What do a diverse group of data-driven idealists have to say about our biggest societal challenges?

By Professor Amy Lerman, Executive Director & Principal Investigator

It’s hard to believe it’s been nearly two years since we formally launched the Possibility Lab! When we opened our doors, we wanted to do things differently. After all, there is no shortage of amazing university labs, centers, and initiatives that are tackling important policy questions. But we knew we wanted to focus our attention beyond just the campus community – to create a space that directly facilitated on-going collaborations between researchers, communities and government. Our goal was to forge long-term partnerships where we could work together to have a meaningful impact on people’s lives. 

Executive Director Professor Amy E. Lerman and the Lab’s Director of Community Engaged Research embrace before the Lab’s  Firsthand Framework event in January in Oakland.

So, naturally, we recruited the very best applied researchers we knew, as well as the most amazing public-sector employees we could trick into making the leap to work with us. And, of course, we also recruited a wide array of phenomenal students from the UC system to come learn alongside our team. What we’ve built is innovative and exciting, while also remaining rigorous and data- driven. We start from the idea that we don’t know until we know. We follow where the data lead us. We question our own assumptions, so that reforms don’t do more harm than good. Because if we are going to find a path to a sustainable and equitable future — as a team, as a research lab, as a state and as a nation — it’s data that will lead us there. But while data drives us, I think there’s something else that guides our work: idealism. Oftentimes, we think of idealism and evidence as unrelated, or even contradictory. But hear me out.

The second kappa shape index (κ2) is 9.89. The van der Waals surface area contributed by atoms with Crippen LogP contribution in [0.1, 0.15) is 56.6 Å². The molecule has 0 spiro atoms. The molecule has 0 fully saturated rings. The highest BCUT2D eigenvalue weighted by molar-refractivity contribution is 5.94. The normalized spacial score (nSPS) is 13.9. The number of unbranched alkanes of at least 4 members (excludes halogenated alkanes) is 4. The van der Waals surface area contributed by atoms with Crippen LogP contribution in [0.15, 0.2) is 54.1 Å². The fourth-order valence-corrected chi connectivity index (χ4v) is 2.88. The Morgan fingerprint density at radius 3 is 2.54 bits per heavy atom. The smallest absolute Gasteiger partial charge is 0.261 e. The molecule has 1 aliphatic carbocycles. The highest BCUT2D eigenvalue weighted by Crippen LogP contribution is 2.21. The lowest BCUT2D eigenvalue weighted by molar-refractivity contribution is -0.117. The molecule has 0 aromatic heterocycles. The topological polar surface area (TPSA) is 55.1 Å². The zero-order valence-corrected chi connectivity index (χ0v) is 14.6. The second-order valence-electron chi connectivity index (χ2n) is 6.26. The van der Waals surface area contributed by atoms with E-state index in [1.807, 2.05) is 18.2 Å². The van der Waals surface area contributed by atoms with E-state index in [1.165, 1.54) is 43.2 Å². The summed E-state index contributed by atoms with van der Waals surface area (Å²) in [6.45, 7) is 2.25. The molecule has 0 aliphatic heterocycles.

Data in a vacuum can’t solve problems. To create data-driven policy solutions that fundamentally help improve people’s lives, idealism is essential—across diverse communities, through opposing perspectives, and in the face of deep-rooted conflicts. Idealism gives us the hope that there’s a better path, and the space to push the boundaries of what we think is possible.

At the Lab, our idealism is real and practical in its approach. Together with our partners, we are trying new things, testing innovative ideas, and learning as we go. We welcome skepticism, whether it’s from communities who have been given too many empty promises, policymakers facing competing pressures from passionate stakeholders, and even other researchers who are frustrated that their research seemingly can’t have an impact. We know how hard this work can be. But our team of data-driven idealists is here to prove that real progress is within reach.

I offer this background about who we are and what we’re about as a way to set the stage for where we’re headed – and to introduce this platform, our new blog. As you will see in the coming months, our people are the real story of our Lab; they are what makes us different. Through this platform, you will learn from their passions and expertise. You’ll learn about their creative, collaborative, and game-changing work. Unconventional. Data-driven. Idealists. We are all of that and so much more, and we’re just getting started.

We welcome you to follow our insights and get a peek behind the curtain of Possibility at work.

Our Work